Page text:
Soybean stem fly on the move in soybeans in the Northern Rivers NSW

UPDATE: Crop progress report (March 2018)

Recent photos of the crop where a stem fly infestation was reported in early February show signs of stem fly pupation, but no crop stress symptoms (i.e. no yellow and dying leaves), indicating that managing the outbreak when it was first detected would have been a waste of time and money (assuming there will be no subsequent lodging or reaction to water stress by the damaged plants). Monitoring of this crop will be ongoing, and growers/consultants are still encouraged to report any other stem fly or crown rot symptoms (details at the bottom of this page).

Stem fly-infested crop at Casino showing no obvious crop stress symptoms

The crop is exhibiting classic stem fly symptoms. The left hand stem has been sliced to show tunnelling in the pith, and the pupa just visible in the brown frass. An exit hole can be seen on the right hand stem.

Determining the cause of exit holes

While exit holes in stems can also be caused by lucerne crown borer (Zygrita), these would not be occurring until much later in the crop’s life, and Zygrita larvae and pupa are much larger than their stem fly counterparts. Zygrita adult beetles also make an exit hole after emerging from the pupa, whereas stem fly larvae make an exit hole before pupating.

Edited image showing a lucerne crown borer exit hole (left), compared to the smaller stem fly exit hole.

Lucerne crown borer pupa (10 mm) in soybean stem.

Outbreak report (February 2018): Soybean stem fly (Melanagromyza sojae) was detected in late January, 2018 in a 6-week old soybean crop near Casino, NSW. At the time of detection, most stem fly in the crop were in the pupal stage. There were no plant ill health symptoms (e.g. wilting/death), despite numerous exit holes made by larvae prior to pupation. These holes are made by ‘about to pupate’ larvae to allow adult flies that emerge post pupation, to exit the stem.

Plant death symptoms in soybeans severely infested with stem fly and charcoal rot.

In the last major outbreak (Casino 2013), many crops were also infested with charcoal rot, which produces similar plant death/wilting symptoms (see image below), and which made the attribution of damage to stem fly quite difficult. Growers/consultants are therefore asked to closely watch any stem fly infected crops and report any damage symptoms in crops with and without charcoal rot.

Note that two other pests (lucerne crown borer or Zygrita, and etiella) can also tunnel in soybean stems and cause similar damage, i.e. eaten out and brown, discoloured pith (see below). Any agronomic measures to reduce plant stress, particularly irrigation, will also help mitigate the impacts of stem fly, crown borer and charcoal rot.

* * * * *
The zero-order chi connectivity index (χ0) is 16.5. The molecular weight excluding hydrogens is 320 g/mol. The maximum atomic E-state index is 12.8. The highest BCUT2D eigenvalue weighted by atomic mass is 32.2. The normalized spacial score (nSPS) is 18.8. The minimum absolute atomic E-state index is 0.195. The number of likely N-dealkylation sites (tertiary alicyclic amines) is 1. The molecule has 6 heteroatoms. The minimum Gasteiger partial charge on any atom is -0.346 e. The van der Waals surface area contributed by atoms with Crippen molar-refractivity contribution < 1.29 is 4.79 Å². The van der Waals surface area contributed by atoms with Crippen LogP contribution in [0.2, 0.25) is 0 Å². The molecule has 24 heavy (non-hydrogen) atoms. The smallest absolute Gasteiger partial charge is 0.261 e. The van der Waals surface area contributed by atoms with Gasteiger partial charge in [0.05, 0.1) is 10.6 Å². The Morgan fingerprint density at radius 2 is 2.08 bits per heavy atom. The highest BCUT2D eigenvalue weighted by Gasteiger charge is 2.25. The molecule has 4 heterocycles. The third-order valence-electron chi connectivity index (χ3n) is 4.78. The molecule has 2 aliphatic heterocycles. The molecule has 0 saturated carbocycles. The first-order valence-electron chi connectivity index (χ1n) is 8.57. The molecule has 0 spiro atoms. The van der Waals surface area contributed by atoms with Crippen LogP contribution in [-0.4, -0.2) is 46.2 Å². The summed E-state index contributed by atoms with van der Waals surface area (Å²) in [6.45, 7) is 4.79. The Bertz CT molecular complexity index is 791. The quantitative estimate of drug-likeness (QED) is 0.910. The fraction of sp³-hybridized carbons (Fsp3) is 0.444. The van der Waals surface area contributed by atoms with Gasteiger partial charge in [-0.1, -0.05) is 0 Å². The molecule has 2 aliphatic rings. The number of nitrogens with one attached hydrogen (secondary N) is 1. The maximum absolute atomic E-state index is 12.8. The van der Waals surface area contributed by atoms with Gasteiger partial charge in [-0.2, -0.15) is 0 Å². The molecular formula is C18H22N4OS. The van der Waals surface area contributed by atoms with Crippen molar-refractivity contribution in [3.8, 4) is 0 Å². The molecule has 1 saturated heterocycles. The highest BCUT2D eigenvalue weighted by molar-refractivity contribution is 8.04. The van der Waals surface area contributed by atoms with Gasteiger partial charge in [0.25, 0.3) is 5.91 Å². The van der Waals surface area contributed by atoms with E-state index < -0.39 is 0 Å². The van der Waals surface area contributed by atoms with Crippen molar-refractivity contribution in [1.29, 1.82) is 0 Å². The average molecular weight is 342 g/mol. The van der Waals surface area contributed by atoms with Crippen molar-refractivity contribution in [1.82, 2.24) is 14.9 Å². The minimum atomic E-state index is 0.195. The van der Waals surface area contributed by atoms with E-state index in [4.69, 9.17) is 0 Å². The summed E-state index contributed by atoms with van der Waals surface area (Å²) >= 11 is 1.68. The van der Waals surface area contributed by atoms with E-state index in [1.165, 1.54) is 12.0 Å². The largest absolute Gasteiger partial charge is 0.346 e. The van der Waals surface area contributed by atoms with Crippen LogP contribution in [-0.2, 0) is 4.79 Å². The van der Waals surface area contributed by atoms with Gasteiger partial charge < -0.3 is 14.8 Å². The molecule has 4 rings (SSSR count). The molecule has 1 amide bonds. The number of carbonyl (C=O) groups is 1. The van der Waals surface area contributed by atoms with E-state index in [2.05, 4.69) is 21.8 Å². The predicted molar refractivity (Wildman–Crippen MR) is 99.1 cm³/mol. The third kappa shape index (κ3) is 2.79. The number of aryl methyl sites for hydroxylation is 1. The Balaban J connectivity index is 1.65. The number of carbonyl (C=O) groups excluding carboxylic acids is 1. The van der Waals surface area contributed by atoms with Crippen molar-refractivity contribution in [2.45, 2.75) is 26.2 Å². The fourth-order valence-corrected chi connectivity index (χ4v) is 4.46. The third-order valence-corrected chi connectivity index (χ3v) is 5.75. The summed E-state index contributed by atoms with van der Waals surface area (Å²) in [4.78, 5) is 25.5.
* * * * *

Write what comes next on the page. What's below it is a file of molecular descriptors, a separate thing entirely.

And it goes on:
Insecticide options: Currently there are no insecticides currently registered or under permit for soybean stem fly control in soybeans. In 2013, an emergency permit (PER 14121 – now lapsed) was issued for dimethoate, in response to the major outbreak at Casino. The permit rate of 800 mL/ha was based on levels registered for ordinary beanfly (Ophiomyia phaseoli) in other susceptible pulses such as navy beans.

Experience from the 2013 outbreak showed that dimethoate at this high rate did not reverse the damage symptoms in severely damaged crops, but did flare silverleaf whitefly. Unknown at this stage are whether damage would have been reduced with more timely spray applications (i.e. earlier in the pest’s infestation cycle), the potential for more selective insecticide options for this pest, and if the damage symptoms were primarily caused by the stem fly or charcoal rot.

Spray timing: No matter which products are eventually registered against or secure a permit for stem fly control, spray timing is likely to be important. In a crop where most stem fly are in the pupal stage (as reported at Casino), spraying would be ineffective, as the pupal stage does not feed, and therefore would not take up any insecticide. However, as the crop could be reinfested with the offspring of flies emerging from these pupae, systemic insecticides targeting these larvae (while they are still young and before they reach the main stem) may have potential, but trials are required to verify this hypothesis.

The current detection will be closely monitored to see if any crop wilting/death symptoms develop. If the crop is reinfested and develops damage symptoms, and if similar damage is widely reported in other crops with little obvious charcoal rot, then an emergency use permit application will submitted for stem fly control. If this occurs, details will be included in a future Beatsheet article.

Check your crops: Growers and consultants in all coastal soybean regions are advised to check their crops for stem fly. In the severe 2013 outbreaks, swarms of the small black adult flies were readily observed, both visually and in sticky traps. Check stems for tunnelling in the pith, and for the tell-tale exit holes. Inspect damaged plants closely to determine which pith-tunnelling pest is responsible. Note that plants can be infested by more than one pest, and that lucerne crown borer is very common in many regions, Check that pupae in the stem are those of soybean stem fly, as small native parasitic wasps were recorded in significant numbers in the latter stages of previous stem fly outbreaks. The adult parasitoid’s shape is evident in the wasp pupa.

Please report any suspected soybean stem fly infestations to both your local agronomist and one of the researchers below:

Article by Hugh Brier and Liz Williams. Insect photos by Joe Wessels. March crop photos by Mark Carter, BGA, Casino.